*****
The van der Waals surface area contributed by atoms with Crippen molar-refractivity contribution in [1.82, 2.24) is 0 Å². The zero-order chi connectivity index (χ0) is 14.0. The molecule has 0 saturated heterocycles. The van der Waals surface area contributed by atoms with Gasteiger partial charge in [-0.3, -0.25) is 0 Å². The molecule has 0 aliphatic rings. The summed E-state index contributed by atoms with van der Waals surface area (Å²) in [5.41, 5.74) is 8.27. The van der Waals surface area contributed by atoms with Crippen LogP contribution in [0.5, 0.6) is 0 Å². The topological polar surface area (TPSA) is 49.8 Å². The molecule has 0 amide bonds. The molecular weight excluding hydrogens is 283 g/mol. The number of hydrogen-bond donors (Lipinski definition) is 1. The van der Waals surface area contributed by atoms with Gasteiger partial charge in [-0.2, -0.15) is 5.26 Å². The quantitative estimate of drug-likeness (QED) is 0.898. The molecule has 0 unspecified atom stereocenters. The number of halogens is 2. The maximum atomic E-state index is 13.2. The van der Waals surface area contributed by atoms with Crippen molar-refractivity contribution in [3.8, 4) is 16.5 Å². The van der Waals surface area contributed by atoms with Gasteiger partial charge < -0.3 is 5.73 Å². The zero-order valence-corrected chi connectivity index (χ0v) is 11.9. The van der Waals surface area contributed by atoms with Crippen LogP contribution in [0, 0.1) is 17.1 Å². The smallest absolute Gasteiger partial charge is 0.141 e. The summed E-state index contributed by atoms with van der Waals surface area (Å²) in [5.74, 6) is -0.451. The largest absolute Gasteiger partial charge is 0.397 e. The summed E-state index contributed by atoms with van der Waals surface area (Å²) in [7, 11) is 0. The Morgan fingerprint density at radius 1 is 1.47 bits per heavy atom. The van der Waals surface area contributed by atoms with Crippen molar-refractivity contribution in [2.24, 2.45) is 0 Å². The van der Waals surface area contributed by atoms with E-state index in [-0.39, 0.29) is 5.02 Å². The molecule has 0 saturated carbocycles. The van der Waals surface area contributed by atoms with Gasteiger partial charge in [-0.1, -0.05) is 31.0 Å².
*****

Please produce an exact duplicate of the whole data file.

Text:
The van der Waals surface area contributed by atoms with Crippen molar-refractivity contribution in [1.82, 2.24) is 0 Å². The zero-order chi connectivity index (χ0) is 14.0. The molecule has 0 saturated heterocycles. The van der Waals surface area contributed by atoms with Gasteiger partial charge in [-0.3, -0.25) is 0 Å². The molecule has 0 aliphatic rings. The summed E-state index contributed by atoms with van der Waals surface area (Å²) in [5.41, 5.74) is 8.27. The van der Waals surface area contributed by atoms with Crippen LogP contribution in [0.5, 0.6) is 0 Å². The topological polar surface area (TPSA) is 49.8 Å². The molecule has 0 amide bonds. The molecular weight excluding hydrogens is 283 g/mol. The number of hydrogen-bond donors (Lipinski definition) is 1. The van der Waals surface area contributed by atoms with Gasteiger partial charge in [-0.2, -0.15) is 5.26 Å². The quantitative estimate of drug-likeness (QED) is 0.898. The molecule has 0 unspecified atom stereocenters. The number of halogens is 2. The maximum atomic E-state index is 13.2. The van der Waals surface area contributed by atoms with Crippen molar-refractivity contribution in [3.8, 4) is 16.5 Å². The van der Waals surface area contributed by atoms with Gasteiger partial charge < -0.3 is 5.73 Å². The zero-order valence-corrected chi connectivity index (χ0v) is 11.9. The van der Waals surface area contributed by atoms with Crippen LogP contribution in [0, 0.1) is 17.1 Å². The smallest absolute Gasteiger partial charge is 0.141 e. The summed E-state index contributed by atoms with van der Waals surface area (Å²) in [5.74, 6) is -0.451. The largest absolute Gasteiger partial charge is 0.397 e. The summed E-state index contributed by atoms with van der Waals surface area (Å²) in [7, 11) is 0. The Morgan fingerprint density at radius 1 is 1.47 bits per heavy atom. The van der Waals surface area contributed by atoms with Crippen molar-refractivity contribution in [2.24, 2.45) is 0 Å². The van der Waals surface area contributed by atoms with E-state index in [-0.39, 0.29) is 5.02 Å². The molecule has 0 saturated carbocycles. The van der Waals surface area contributed by atoms with Gasteiger partial charge in [-0.1, -0.05) is 31.0 Å².